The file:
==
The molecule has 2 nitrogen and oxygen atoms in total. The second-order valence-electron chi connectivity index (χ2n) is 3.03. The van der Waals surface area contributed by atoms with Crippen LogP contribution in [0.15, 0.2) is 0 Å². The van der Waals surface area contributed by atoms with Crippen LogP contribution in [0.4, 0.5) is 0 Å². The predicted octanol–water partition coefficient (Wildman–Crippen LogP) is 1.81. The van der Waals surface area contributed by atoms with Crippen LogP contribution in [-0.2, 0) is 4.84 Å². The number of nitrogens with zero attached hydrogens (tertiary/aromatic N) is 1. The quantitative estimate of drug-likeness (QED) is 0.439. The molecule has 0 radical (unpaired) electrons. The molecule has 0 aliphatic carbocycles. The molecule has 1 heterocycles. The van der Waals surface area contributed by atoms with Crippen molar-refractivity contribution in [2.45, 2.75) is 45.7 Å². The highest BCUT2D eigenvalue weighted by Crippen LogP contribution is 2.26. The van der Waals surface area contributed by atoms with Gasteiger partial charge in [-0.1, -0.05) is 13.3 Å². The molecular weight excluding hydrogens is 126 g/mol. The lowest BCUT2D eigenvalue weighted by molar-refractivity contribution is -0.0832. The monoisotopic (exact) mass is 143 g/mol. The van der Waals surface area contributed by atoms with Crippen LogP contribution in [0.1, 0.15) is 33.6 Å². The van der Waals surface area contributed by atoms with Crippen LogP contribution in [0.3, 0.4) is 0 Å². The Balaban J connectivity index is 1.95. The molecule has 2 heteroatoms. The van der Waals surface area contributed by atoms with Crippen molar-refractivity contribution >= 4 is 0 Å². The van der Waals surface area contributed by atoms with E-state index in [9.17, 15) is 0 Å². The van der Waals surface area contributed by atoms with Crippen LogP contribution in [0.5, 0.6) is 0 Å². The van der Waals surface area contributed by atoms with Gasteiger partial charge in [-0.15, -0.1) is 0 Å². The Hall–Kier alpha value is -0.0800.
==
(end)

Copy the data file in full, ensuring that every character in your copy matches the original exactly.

The molecule has 2 nitrogen and oxygen atoms in total. The second-order valence-electron chi connectivity index (χ2n) is 3.03. The van der Waals surface area contributed by atoms with Crippen LogP contribution in [0.15, 0.2) is 0 Å². The van der Waals surface area contributed by atoms with Crippen LogP contribution in [0.4, 0.5) is 0 Å². The predicted octanol–water partition coefficient (Wildman–Crippen LogP) is 1.81. The van der Waals surface area contributed by atoms with Crippen LogP contribution in [-0.2, 0) is 4.84 Å². The number of nitrogens with zero attached hydrogens (tertiary/aromatic N) is 1. The quantitative estimate of drug-likeness (QED) is 0.439. The molecule has 0 radical (unpaired) electrons. The molecule has 0 aliphatic carbocycles. The molecule has 1 heterocycles. The van der Waals surface area contributed by atoms with Crippen molar-refractivity contribution in [2.45, 2.75) is 45.7 Å². The highest BCUT2D eigenvalue weighted by Crippen LogP contribution is 2.26. The van der Waals surface area contributed by atoms with Gasteiger partial charge in [-0.1, -0.05) is 13.3 Å². The molecular weight excluding hydrogens is 126 g/mol. The lowest BCUT2D eigenvalue weighted by molar-refractivity contribution is -0.0832. The monoisotopic (exact) mass is 143 g/mol. The van der Waals surface area contributed by atoms with Crippen LogP contribution in [0.1, 0.15) is 33.6 Å². The van der Waals surface area contributed by atoms with Crippen LogP contribution in [0.3, 0.4) is 0 Å². The Balaban J connectivity index is 1.95. The molecule has 2 heteroatoms. The van der Waals surface area contributed by atoms with Crippen molar-refractivity contribution >= 4 is 0 Å². The van der Waals surface area contributed by atoms with E-state index in [9.17, 15) is 0 Å². The van der Waals surface area contributed by atoms with Crippen LogP contribution in [0.5, 0.6) is 0 Å². The van der Waals surface area contributed by atoms with Gasteiger partial charge in [-0.15, -0.1) is 0 Å². The Hall–Kier alpha value is -0.0800.